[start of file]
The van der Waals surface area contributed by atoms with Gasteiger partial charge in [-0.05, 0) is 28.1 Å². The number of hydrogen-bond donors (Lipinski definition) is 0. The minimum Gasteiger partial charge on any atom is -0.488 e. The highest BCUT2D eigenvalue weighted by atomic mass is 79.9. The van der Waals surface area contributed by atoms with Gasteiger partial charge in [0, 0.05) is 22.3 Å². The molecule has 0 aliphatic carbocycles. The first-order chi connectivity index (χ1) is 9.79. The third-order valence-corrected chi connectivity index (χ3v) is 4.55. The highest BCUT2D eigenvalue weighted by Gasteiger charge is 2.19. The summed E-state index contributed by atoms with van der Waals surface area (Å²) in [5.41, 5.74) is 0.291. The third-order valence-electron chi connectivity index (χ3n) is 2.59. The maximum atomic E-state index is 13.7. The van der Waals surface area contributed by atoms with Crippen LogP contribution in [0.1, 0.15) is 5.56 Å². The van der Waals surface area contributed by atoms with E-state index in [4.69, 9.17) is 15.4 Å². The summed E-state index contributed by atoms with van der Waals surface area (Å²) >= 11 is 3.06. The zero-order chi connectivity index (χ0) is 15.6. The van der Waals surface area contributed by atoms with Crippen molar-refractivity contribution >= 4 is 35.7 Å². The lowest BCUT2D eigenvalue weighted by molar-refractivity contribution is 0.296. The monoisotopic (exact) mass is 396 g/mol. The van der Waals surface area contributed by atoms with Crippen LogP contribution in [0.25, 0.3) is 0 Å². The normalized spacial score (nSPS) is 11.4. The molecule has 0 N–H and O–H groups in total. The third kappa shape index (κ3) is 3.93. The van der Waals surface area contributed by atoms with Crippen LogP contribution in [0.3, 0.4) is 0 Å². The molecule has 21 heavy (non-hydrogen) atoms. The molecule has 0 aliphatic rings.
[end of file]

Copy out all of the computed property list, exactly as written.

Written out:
The van der Waals surface area contributed by atoms with Gasteiger partial charge in [-0.05, 0) is 28.1 Å². The number of hydrogen-bond donors (Lipinski definition) is 0. The minimum Gasteiger partial charge on any atom is -0.488 e. The highest BCUT2D eigenvalue weighted by atomic mass is 79.9. The van der Waals surface area contributed by atoms with Gasteiger partial charge in [0, 0.05) is 22.3 Å². The molecule has 0 aliphatic carbocycles. The first-order chi connectivity index (χ1) is 9.79. The third-order valence-corrected chi connectivity index (χ3v) is 4.55. The highest BCUT2D eigenvalue weighted by Gasteiger charge is 2.19. The summed E-state index contributed by atoms with van der Waals surface area (Å²) in [5.41, 5.74) is 0.291. The third-order valence-electron chi connectivity index (χ3n) is 2.59. The maximum atomic E-state index is 13.7. The van der Waals surface area contributed by atoms with Crippen LogP contribution in [0.1, 0.15) is 5.56 Å². The van der Waals surface area contributed by atoms with E-state index in [4.69, 9.17) is 15.4 Å². The summed E-state index contributed by atoms with van der Waals surface area (Å²) >= 11 is 3.06. The zero-order chi connectivity index (χ0) is 15.6. The van der Waals surface area contributed by atoms with Crippen molar-refractivity contribution >= 4 is 35.7 Å². The lowest BCUT2D eigenvalue weighted by molar-refractivity contribution is 0.296. The monoisotopic (exact) mass is 396 g/mol. The van der Waals surface area contributed by atoms with Crippen LogP contribution in [0.25, 0.3) is 0 Å². The normalized spacial score (nSPS) is 11.4. The molecule has 0 N–H and O–H groups in total. The third kappa shape index (κ3) is 3.93. The van der Waals surface area contributed by atoms with Crippen LogP contribution in [0.3, 0.4) is 0 Å². The molecule has 21 heavy (non-hydrogen) atoms. The molecule has 0 aliphatic rings.